Protect Hopewell Valley: Why did you decide to volunteer?
Anthony Molnar: I had just moved into Pennington after living in Trenton for two years. I wanted to get involved in the community and meet new people. I had never had any prior experience in emergency services, but thought it’d be a good way to serve my town.
PHV: Why do continue?
AM: I continue because of the support and camaraderie. I started out on a one year probationary period. This allowed me to learn about the different apparatus and act as an observer on calls while I was attending the fire academy. During this time I was surrounded by constant support at the firehouse. Everyone would be eager to know what we were learning in class and how I was progressing. This would be reinforced in combination with real life examples and advice back at the firehouse. If I ever stopped by looking discouraged after a class, a visit to the firehouse would quickly put things into perspective.
I have since graduated from the Fire Academy however the support is still the same. As a fire fighter, I am constantly learning, growing, and honing the skills first learned at the fire academy.
Eventually, I am looking forward to advancing in leadership roles that require a whole new skill set in addition to being a firefighter.
PHV: Describe your most memorable moment as a firefighter.
AM: The night before Thanksgiving, I was with my Lieutenant, Mike Warren, explaining to him how I was more interested in driving the fire trucks and less interested in going inside a house that’s on fire. He pointed out the obvious bias in my opinion. I had never actually been on the first engine to arrive at a house fire, so I couldn’t speak from experience. Coincidentally enough, the very next night I find myself on the first arriving engine at a house that had fire showing from what seemed like every opening. Sure enough, the officer of our crew was Lt. Warren– and I was grabbing the nozzle to take the hose inside.
Despite my initial fear and zero visibility once we got inside, I was able to calm down, recall my training, and focus my adrenaline toward putting out the fire. Operating at a fire scene like that reinforces the notion of teamwork and trust. I don’t think I would have been able to have been so calm during that chaos if it weren’t for the trust I had in my Lieutenant being alongside me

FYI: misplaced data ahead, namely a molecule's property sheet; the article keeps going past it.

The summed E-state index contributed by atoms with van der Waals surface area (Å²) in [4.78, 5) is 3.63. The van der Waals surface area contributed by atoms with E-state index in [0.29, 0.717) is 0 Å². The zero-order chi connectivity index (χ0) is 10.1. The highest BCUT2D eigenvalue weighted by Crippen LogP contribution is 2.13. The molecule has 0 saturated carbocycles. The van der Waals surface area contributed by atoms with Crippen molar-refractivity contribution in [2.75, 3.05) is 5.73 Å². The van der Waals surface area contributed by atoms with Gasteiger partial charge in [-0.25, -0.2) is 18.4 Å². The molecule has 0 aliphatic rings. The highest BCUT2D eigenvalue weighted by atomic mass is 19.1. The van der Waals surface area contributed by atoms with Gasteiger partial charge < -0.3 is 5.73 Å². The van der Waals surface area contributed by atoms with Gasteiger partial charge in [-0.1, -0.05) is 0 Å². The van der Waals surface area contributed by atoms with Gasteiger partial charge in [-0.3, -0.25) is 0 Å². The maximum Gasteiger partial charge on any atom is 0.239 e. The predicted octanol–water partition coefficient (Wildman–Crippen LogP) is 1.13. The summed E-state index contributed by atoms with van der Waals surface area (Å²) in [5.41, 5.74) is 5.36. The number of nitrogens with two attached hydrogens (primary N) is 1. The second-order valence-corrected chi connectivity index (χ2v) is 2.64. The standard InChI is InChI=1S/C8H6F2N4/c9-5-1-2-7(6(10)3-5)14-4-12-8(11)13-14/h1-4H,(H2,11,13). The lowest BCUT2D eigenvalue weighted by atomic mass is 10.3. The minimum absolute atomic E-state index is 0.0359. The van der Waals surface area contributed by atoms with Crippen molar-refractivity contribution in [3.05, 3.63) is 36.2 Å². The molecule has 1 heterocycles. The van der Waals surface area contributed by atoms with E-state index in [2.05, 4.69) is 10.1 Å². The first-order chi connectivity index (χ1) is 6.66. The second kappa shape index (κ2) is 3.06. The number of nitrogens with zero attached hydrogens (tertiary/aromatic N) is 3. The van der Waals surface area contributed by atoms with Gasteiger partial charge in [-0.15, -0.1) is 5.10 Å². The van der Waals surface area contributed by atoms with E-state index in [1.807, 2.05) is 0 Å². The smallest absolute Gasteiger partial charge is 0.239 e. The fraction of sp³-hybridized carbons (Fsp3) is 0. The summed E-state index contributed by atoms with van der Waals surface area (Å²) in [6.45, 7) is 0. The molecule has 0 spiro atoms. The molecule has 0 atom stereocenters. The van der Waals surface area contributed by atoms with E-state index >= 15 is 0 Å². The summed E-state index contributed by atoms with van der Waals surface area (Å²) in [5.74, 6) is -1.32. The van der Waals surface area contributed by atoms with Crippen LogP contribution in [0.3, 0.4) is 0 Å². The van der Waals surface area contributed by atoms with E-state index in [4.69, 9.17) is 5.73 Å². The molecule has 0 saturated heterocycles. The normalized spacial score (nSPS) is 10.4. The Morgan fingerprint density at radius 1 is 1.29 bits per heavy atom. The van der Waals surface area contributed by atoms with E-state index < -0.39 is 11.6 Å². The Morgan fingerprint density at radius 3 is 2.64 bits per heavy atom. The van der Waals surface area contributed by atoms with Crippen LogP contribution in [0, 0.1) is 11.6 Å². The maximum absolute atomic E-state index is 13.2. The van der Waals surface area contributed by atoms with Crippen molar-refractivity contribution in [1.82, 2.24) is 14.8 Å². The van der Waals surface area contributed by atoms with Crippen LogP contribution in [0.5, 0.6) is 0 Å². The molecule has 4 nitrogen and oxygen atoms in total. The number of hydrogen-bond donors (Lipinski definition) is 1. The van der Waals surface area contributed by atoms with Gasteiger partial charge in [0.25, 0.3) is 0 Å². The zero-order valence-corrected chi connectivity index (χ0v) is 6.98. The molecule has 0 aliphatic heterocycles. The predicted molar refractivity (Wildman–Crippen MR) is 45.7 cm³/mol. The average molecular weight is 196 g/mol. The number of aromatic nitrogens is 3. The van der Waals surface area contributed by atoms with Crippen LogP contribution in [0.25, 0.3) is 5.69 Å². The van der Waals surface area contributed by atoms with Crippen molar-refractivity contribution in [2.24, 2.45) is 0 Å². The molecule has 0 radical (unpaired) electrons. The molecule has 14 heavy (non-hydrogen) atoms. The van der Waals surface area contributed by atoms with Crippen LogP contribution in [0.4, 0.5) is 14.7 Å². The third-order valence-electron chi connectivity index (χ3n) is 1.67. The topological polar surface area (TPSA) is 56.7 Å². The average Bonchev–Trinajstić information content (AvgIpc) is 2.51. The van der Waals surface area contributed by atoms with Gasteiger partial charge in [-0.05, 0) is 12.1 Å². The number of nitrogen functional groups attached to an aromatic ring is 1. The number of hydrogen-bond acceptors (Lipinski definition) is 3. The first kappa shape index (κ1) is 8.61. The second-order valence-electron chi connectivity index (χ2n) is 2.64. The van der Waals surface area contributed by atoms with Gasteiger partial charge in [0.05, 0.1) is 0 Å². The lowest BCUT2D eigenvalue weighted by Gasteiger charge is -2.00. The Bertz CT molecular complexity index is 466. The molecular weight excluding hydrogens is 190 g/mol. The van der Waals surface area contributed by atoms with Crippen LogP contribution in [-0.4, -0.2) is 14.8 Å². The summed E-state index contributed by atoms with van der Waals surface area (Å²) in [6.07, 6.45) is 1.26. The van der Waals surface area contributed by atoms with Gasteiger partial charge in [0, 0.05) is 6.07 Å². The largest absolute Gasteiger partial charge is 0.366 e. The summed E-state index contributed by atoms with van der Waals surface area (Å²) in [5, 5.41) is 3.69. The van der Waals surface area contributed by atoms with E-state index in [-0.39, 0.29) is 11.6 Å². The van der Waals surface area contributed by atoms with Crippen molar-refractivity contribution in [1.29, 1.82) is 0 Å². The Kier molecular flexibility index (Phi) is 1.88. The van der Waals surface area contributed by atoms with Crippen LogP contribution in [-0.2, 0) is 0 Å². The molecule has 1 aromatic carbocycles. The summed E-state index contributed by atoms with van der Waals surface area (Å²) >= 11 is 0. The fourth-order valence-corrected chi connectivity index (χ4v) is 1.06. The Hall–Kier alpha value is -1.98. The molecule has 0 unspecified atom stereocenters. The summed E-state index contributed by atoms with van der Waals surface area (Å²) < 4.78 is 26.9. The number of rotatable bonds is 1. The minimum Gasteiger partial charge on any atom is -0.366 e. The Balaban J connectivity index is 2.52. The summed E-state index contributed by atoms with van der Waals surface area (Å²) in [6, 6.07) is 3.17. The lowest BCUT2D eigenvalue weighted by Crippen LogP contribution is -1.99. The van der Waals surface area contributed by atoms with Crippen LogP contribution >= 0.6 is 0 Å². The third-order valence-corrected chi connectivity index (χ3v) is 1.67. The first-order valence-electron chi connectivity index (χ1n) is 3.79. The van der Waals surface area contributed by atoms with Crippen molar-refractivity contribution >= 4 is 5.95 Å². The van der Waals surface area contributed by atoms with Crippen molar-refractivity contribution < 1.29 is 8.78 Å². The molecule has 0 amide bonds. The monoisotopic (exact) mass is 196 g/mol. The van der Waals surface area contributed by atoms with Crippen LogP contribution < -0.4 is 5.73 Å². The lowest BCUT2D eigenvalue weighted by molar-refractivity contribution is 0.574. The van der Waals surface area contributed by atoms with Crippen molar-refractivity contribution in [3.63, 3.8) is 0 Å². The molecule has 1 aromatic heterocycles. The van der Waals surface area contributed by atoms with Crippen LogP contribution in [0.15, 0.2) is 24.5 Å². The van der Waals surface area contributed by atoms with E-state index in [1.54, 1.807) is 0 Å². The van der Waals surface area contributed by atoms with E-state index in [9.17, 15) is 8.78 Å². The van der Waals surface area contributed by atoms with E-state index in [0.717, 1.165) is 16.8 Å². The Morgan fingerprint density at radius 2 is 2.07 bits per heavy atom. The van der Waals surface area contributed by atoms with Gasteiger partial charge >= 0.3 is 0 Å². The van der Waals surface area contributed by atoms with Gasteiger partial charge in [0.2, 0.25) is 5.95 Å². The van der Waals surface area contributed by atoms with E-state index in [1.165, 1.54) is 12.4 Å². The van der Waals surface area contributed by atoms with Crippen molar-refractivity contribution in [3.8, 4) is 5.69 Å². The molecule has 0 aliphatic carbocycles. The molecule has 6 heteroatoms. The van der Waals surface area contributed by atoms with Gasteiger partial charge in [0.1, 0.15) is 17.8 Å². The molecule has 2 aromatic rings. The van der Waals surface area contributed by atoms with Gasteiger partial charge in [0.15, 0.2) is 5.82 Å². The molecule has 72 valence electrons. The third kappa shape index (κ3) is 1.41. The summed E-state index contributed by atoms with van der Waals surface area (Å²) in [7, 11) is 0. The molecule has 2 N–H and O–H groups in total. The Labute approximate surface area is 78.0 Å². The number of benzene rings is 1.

Afterwards, he and I had a laugh over our conversation from the previous night. I’m still interested in becoming a driver, but I will never forget going into my first fire.
PHV: What has surprised you about firefighting?
AM: How much fun it can be. There is more to being a fire fighter than putting out fires. We are very involved within the community. We participate in local events, host a pancake breakfast, open houses, and in December we have Operation Santa. This gives us a chance to escort Santa around the neighborhood, hand out candy canes and get to meet our residents in a non-emergency situation.
PHV: Any advice for those interested in volunteering?
AM: Don’t hesitate and don’t be discouraged. This is a great way to meet people and grow as a person, to network, and most importantly, to have fun. We socialize together even when we’re not at the firehouse. You’ll learn about much more than just fighting fire.
We are all very proud of being volunteer firefighters. We do not get paid for this, but we put on the gear and step on that truck. It takes a lot of guts from the moment one signs up.
We train often so that we’re ready for any sort of emergency we’re dispatched to. If you happen to make a mistake, our officers will help you develop your skills for the next call. We’re all in this together and we never know who will be on the next call riding alongside us. We want to make sure that everyone is on the same page as soon as they join our team.
I was told early on that there’s an important distinction between a firehouse and a fire station. Pennington’s firehouse has become a second home for my other family and I’m extremely proud to be part of such a great organization.